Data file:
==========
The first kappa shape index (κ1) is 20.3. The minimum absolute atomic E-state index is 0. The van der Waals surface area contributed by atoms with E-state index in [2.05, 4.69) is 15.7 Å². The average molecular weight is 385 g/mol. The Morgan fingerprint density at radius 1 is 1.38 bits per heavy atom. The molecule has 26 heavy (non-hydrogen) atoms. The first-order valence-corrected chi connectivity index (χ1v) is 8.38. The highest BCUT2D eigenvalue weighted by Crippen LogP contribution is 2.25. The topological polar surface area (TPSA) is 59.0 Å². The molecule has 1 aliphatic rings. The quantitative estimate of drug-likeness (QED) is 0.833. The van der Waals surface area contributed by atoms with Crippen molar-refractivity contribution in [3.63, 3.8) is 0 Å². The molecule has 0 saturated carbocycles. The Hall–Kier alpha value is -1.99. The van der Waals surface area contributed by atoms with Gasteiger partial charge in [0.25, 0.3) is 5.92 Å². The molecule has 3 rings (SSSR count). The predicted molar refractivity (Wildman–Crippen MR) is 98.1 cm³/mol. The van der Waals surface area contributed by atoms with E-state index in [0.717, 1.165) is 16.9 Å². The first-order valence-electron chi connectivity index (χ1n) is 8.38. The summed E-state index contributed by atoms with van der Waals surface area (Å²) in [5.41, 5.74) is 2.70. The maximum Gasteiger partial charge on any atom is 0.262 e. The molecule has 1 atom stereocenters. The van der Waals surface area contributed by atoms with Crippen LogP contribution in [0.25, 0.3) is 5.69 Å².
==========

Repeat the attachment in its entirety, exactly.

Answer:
The first kappa shape index (κ1) is 20.3. The minimum absolute atomic E-state index is 0. The van der Waals surface area contributed by atoms with E-state index in [2.05, 4.69) is 15.7 Å². The average molecular weight is 385 g/mol. The Morgan fingerprint density at radius 1 is 1.38 bits per heavy atom. The molecule has 26 heavy (non-hydrogen) atoms. The first-order valence-corrected chi connectivity index (χ1v) is 8.38. The highest BCUT2D eigenvalue weighted by Crippen LogP contribution is 2.25. The topological polar surface area (TPSA) is 59.0 Å². The molecule has 1 aliphatic rings. The quantitative estimate of drug-likeness (QED) is 0.833. The van der Waals surface area contributed by atoms with Crippen molar-refractivity contribution in [3.63, 3.8) is 0 Å². The molecule has 0 saturated carbocycles. The Hall–Kier alpha value is -1.99. The van der Waals surface area contributed by atoms with Gasteiger partial charge in [0.25, 0.3) is 5.92 Å². The molecule has 3 rings (SSSR count). The predicted molar refractivity (Wildman–Crippen MR) is 98.1 cm³/mol. The van der Waals surface area contributed by atoms with E-state index in [0.717, 1.165) is 16.9 Å². The first-order valence-electron chi connectivity index (χ1n) is 8.38. The summed E-state index contributed by atoms with van der Waals surface area (Å²) in [5.41, 5.74) is 2.70. The maximum Gasteiger partial charge on any atom is 0.262 e. The molecule has 1 atom stereocenters. The van der Waals surface area contributed by atoms with Crippen LogP contribution in [0.25, 0.3) is 5.69 Å².